Usually, I say that it is very important to distinguish between "belief in one religion" and "belief in many religions". The former directly contradicts the latter. Therefore, we should resolutely resolve these contradictions. This is possible only by thinking in contextual terms. A contradiction in one context might not be the same in the other. In the context of one person, a single truth is closely associated with a single source of refuge. This is of extreme necessity. However, in the context of society or more than one person it is necessary to have different sources of refuge, religions and truths.


In the past it was not a major problem because nations remained aloof from each other with their own distinct religion. However, in today's close and inter-connected world there are so many differences amongst various religions. We must obviously resolve these problems. For example, there have been a lot of religions in India for the past thousand years. Some of them were imported from outside whereas some have grown in India itself. Despite this, the fact is that these religions have been able to coexist with each other, and the principle of Ahimsa has really flourished in this country. Even today, this principle has a strong bearing on every religion. This is very precious and India should really take pride in it.
Contentment is the ultimate wealth;
Detachment is the final happiness. ~Sri Saraha
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Re: Dzogchen and Buddhism

Postby Sönam » Tue May 29, 2012 10:51 am

Sönam wrote:It seems that too many students of ChNN, to be able to understand the teaching, have to put them in boxes they can recognize ... these are there limitations and it does not serve the teacher and the teachings.
I am even asking my self if many have realized there true nature ...

Sönam


I want to apologize ... first for my very bad english, but as I understood we are on an international forum and we try to communicate with a unique language which is english. So native english have to understand they are not alone and that this forum IS NOT an english/american forum as such.
The second reason is that I should not have say "have realized" but "had a realization" ... it could be a difference.
The third reason is that it was not the point ... when in fact I could have asked to myself if many have understood what "eliminate doubt, not remain in dark" really means. I guess many have a point of view like "you have a doubt and one day you do not have a doubt", instead of a continuous processus that leads to complete realization, because "doubting" itself is the keypoint ...
But maybe I underestimate many ...

Sönam
By understanding everything you perceive from the perspective of the view, you are freed from the constraints of philosophical beliefs.
By understanding that any and all mental activity is meditation, you are freed from arbitrary divisions between formal sessions and postmeditation activity.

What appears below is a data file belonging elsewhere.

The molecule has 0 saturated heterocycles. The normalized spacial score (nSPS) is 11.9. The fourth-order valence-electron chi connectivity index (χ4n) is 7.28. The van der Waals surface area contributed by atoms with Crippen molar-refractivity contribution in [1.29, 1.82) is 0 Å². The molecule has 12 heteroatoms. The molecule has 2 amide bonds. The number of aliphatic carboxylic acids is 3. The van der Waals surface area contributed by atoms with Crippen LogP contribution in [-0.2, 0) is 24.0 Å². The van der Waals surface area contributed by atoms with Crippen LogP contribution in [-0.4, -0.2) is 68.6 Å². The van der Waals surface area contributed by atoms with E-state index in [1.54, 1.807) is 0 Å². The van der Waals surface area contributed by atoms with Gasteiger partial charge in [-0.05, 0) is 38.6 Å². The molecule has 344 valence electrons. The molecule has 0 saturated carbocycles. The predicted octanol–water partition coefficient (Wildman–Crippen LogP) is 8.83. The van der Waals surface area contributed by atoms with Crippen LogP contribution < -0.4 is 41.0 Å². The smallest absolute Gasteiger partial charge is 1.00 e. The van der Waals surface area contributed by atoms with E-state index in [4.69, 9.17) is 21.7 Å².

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Re: The Future of Dzogchen Teachings

Postby Sönam » Tue May 29, 2012 10:56 am

I know all that ... it is a point of view. But if you just see a strategy, it's ok for me ... it was just an image, anybody can put words under it.

Sönam
By understanding everything you perceive from the perspective of the view, you are freed from the constraints of philosophical beliefs.
By understanding that any and all mental activity is meditation, you are freed from arbitrary divisions between formal sessions and postmeditation activity.
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Re: The Future of Dzogchen Teachings

Postby kalden yungdrung » Tue May 29, 2012 12:31 pm

Karma Dorje wrote:
Adamantine wrote:Is that supposed to communicate something on point?


Perhaps that Dzogchen masters aren't nearly as uptight as their followers?



Tashi delek,

What does that photo of the Dalai Lama inside a Chritian church figures ?


Does it mean that Christianity is as such venerated in Buddhism?
Does it mean that in Christianity, Buddhism is accepted?
Does it mean that here a kind of propaganda is put inside to get proved ones personal convictions?
Does it mean that now Christus is accepted to put in the Dzogchen Lineage?
Does it mean that here is only seen the Bodhisattva (Sutra) ideal which is venerated?

Maybe i should take a picture of myself in front of our Buddha, that would mean:
i am a Buddhist?

Or better said i am a Dzogchenpa?
Or better said I am a Tantrist.
Or better said i am a Sutra follower?
Or better said because the Buddha does embrace all teachers i am a Christian?


Mutsog Marro
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THOUGH A MAN BE LEARNED
IF HE DOES NOT APPLY HIS KNOWLEDGE
HE RESEMBLES THE BLIND MAN
WHO WITH A LAMP IN THE HAND CANNOT SEE THE ROAD